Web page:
Amid unease, dealers get clearest look yet at Ford’s restructuring plan

In Las Vegas, dealers got a look at the new “Built Ford Proud” ad campaign, above, and heard directly from Ford CEO Jim Hackett.

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LAS VEGAS — The last time Jim Farley stepped into the Bellagio hotel’s Grand Ballroom to address a national meeting of dealers here, Ford Motor Co. was on the brink of crisis. It was April 2008, six months after Ford had lured Farley from Toyota to help it steer through a steep downturn.

A decade later, Farley was in the same room, again addressing an uneasy retail network questioning Ford’s future. “It’s a comeback story, but it’s a different comeback story,” Farley said. “We just happen to have a lot more money in the bank, but we want it just as bad. We want to be the best.”

Ford also has an abundance of skeptics, including Wall Street analysts, anxious employees and some of the dealers it spent last week working to reassure. It has even started to see customer loyalty, a longtime strength of the Ford brand, dip slightly, prompting a newfound marketing focus on retention instead of conquesting.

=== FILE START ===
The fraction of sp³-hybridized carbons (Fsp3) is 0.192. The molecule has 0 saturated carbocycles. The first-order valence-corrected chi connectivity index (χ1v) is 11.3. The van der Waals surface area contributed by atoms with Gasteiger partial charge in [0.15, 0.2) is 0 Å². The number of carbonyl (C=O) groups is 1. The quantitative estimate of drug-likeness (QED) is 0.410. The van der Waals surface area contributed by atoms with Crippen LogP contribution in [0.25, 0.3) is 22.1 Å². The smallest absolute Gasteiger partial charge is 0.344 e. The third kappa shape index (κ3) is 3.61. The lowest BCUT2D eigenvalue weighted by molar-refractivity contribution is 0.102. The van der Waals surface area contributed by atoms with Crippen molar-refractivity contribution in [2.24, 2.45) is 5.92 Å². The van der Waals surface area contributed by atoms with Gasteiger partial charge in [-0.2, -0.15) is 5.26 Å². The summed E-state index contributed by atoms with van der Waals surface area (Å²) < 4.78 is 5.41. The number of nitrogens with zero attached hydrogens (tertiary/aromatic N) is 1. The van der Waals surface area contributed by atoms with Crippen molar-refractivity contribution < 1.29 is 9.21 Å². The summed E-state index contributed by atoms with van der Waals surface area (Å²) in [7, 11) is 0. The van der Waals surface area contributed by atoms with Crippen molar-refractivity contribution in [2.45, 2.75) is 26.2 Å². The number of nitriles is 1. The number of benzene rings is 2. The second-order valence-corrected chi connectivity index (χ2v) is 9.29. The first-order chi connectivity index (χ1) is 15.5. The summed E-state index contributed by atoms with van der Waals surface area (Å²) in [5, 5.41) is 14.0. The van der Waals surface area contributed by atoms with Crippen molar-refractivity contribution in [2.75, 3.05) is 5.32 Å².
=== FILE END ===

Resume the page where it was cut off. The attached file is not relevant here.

Ford used this year’s annual dealer gathering to offer the clearest look to date at its plan under CEO Jim Hackett and to rally its retail body with an emotional appeal. It vowed to freshen showrooms through shorter product development cycles and revealed plans to add affordable nonsedan models to the lineup, alter vehicle allocations to raise profit margins and launch an edgy advertising campaign that plays up the company’s history.

Ford is trying to psych up its North American dealer body as it begins a difficult $11 billion global restructuring that will stretch into the next decade.